Making new friends

Like other Military Brats, even in the worst of circumstances, I was able to make a few new friends. One new friend liked to draw in the margins of his notebook paper as much as I did, and we spent some time together lunch and during “study hall”.

This was the first time I had experienced study hall, and most students were doing everything but studying.

I was, like many kids growing up in the age of manned rocket flight, in love with all things to do with space travel and rockets. I had a dog-eared Estes Rockets catalog that I read and reread, and I took to designing my own rockets during study hall.

I never had the money to go to the next step and actually order a rocket kit, but I spent countless hours drawing the schematics of the rockets and thinking about men possibly walking on the moon.

A familiar face

One day someone got on the bus who I recognized. My classmate and friend Perry, who also lived at Biggs Airfield in El Paso, Texas, was now living about a mile or so from where I lived.

Finally, I had someone to talk to who understood some of what I was going through.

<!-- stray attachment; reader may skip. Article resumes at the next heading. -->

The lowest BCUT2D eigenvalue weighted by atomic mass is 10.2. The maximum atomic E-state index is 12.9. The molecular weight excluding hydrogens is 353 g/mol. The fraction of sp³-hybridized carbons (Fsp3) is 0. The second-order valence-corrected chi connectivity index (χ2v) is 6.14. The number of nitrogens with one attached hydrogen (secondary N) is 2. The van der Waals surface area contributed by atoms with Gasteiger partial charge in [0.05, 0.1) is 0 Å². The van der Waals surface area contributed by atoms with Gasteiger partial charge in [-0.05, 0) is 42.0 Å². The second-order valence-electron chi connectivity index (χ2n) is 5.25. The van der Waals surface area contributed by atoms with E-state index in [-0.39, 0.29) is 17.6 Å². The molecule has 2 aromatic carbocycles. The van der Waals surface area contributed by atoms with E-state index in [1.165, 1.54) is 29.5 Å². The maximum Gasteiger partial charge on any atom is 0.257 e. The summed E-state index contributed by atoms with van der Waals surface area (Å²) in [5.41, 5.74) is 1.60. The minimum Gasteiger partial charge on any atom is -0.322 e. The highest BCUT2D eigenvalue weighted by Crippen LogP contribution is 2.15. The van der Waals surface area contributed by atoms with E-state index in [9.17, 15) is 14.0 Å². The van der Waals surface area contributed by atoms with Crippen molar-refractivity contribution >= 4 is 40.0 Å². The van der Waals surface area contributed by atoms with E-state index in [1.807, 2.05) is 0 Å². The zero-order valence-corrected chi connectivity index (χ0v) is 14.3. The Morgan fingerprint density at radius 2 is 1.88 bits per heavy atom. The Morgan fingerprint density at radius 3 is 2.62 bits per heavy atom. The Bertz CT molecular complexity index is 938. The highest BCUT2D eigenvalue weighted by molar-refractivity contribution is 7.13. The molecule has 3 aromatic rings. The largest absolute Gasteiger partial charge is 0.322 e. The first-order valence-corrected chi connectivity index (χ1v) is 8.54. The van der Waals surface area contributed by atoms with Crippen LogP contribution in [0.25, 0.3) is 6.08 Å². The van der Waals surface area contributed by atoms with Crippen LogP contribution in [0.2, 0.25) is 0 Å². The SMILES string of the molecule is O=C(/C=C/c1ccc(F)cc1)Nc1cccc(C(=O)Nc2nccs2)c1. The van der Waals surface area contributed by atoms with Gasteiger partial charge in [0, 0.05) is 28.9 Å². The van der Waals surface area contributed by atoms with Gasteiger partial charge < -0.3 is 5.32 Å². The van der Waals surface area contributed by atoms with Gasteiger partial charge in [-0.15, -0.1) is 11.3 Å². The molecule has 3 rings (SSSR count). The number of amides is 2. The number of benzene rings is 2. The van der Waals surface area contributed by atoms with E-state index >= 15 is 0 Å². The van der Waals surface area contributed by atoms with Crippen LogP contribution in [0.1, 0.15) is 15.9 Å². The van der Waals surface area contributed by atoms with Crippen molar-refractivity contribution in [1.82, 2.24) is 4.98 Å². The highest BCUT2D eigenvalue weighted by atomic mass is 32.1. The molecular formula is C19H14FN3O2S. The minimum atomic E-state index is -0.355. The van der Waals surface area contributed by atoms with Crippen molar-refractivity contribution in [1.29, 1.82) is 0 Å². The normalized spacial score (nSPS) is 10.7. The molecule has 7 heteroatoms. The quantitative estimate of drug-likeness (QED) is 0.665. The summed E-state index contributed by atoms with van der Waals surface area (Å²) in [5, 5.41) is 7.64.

Perry and I did not have any classes together, but we did have a chance to talk for a while on the morning and afternoon bus ride, and occasionally at lunch, but I never shared with him what I was going through and how difficult it was adapting to a civilian school.

At Biggs Airfield, we shared classes and we would ride our bikes around the post.

But in Columbus, my mother kept us close and we weren’t allowed to stray far from the house. She didn’t have to tell us it was not like living on post. I was reminded of that every day on the school bus which was loud and unruly, and in the classrooms where students talked back to their teachers—both behaviors that were never tolerated on post.

The library

What I missed the most was the post libraries. At Biggs Airfield, we had two, I believe, within easy biking distance from our assigned quarters. But in Columbus, it was miles across town, and required navigating four-lane highways and busy intersections.

Fortunately for me, Rothschild Junior High School, had a fairly well-stocked library, and I took full advantage of our library time at school and I read every book the library had by Robert A. Heinlein, Issac Asimov, Arthur C.Clarke, Andre Norton, Alan E. Norse, and others.

The race to put a man on the moon before the end of the decade was heating up and the Apollo space program progress was both in the newspaper and on the TV, serving to fuel my interest in science fiction even more.

For me, most of the science fiction I read was pure escapism. In the worlds of the future there was no war that everyone hated called Viet Nam.